Say hello to everyone on your way in

You can’t start a celebration without warm and loving welcomes. I don’t live with my parents anymore, and when I come home to visit, my dad always hugs me and says, “It’s good to have you home.” Arriving at Mass should be no different. When we greet one another like we’re at a celebration, our hearts and spirits follow. Although some parishes have formal greeters, it’s the entire congregation’s responsibility to reach out to one another and build community with zeal.


Another tactic I tried was smiling through the entire Mass, which was extremely difficult because the first reading was about Abraham preparing to sacrifice Isaac – awkward. However, smiling was a constant physical reminder of my heart’s joyful intention, which kept me engaged and held me accountable to a celebratory state of mind.

Now, this strategy isn’t without its cons: It’s awkward to smile during solemn readings (see example above). It also might confuse your parish community because Catholics are often unaccustomed to constant smiles during Mass. Oh, and my cheeks hurt after an hour. But it was incredible because when I was smiling, I began to hear more clearly the joyful truth of our faith — the Penitential Rite as true forgiveness, the Gospel as truly Good News, and the Eucharist as the true presence of Christ.

Tinamarie’s view of the Eagles’ Super Bowl victory parade.

Respond with enthusiasm

When I saw my pastor before Mass, I quickly explained he would be receiving enthusiastic responses from me today. From his reaction, it was clear he didn’t know exactly what to expect. When the time came, I belted out, “AND WITH YOUR SPIRIT!” quickly realizing volume was not the key to expressing a celebratory soul. Instead, I vocalized what my heart was feeling and praying — my tone followed. Responding with enthusiasm means engaging your spirit and letting your body express what’s going on inside. In other words, connecting your inward participation with your outward participation. When I really listened to the liturgy and my responses, I realized how powerful Mass is. For example, the priest says, The mystery of faith, and we respond, By your cross and resurrection you have set us free, you are the Savior of the world. Wow! We acknowledge our faith is a mystery, and that we don’t have all the answers to how the bread and wine become the real presence of Christ, but guess what? We are free, and we are saved by a loving God. I must have said that phrase more than a hundred times in my life, but it was only after paying attention inside and out that I began to really understand.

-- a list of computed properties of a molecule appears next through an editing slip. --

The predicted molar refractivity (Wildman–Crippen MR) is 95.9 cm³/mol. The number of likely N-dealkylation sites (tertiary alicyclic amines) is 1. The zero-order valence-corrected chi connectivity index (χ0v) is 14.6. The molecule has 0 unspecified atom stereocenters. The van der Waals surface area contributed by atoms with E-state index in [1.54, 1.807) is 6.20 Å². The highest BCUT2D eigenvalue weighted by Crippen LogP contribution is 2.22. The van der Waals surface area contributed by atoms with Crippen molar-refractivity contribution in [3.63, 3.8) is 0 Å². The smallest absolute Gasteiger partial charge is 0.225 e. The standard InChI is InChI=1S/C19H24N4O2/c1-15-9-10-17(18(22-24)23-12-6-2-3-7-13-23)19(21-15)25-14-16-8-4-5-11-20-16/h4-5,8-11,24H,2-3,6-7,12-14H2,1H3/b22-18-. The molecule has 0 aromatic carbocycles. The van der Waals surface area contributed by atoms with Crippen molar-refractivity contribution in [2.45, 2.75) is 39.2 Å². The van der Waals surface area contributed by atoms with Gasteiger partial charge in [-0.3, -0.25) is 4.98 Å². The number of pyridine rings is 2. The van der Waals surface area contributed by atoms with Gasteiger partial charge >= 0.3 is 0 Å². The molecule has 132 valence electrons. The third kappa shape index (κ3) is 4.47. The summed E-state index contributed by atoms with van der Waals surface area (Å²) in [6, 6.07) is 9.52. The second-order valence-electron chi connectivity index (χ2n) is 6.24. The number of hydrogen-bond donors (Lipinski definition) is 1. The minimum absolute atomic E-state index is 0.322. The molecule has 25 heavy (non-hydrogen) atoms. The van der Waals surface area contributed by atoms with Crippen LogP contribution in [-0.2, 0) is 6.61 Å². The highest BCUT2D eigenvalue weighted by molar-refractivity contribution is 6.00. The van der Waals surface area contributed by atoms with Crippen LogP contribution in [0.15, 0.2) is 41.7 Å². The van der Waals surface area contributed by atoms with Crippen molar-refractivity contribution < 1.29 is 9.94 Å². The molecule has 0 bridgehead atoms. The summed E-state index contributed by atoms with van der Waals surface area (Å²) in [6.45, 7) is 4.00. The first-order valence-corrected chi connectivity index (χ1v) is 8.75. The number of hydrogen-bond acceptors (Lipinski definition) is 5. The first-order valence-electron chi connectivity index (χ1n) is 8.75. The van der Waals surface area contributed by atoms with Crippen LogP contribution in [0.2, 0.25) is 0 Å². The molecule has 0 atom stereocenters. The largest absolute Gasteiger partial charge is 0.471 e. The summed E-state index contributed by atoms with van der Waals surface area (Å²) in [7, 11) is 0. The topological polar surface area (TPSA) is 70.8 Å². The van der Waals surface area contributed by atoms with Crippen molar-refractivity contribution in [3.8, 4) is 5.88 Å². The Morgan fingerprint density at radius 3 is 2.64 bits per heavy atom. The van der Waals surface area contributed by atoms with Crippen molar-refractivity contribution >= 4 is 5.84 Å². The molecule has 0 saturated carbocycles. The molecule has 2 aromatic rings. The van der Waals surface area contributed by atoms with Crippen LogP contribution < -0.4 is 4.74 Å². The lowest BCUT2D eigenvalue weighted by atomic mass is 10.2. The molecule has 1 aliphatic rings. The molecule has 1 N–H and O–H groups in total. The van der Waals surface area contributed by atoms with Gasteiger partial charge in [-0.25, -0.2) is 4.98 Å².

Tinamarie Stolz is a campus minister at Saint Joseph’s University and a recent graduate of the University of Dayton’s campus ministry graduate assistant program with a master's degree in theological studies. Last summer, she was an intern for Sr. Joan Chittister and the Benedictine Sisters of Erie, Pennsylvania. Previously, Tinamarie completed a year of service as a food pantry manager with Christ the King Service Corps in Detroit and started a women’s ministry at the College of Saint Rose in 2012.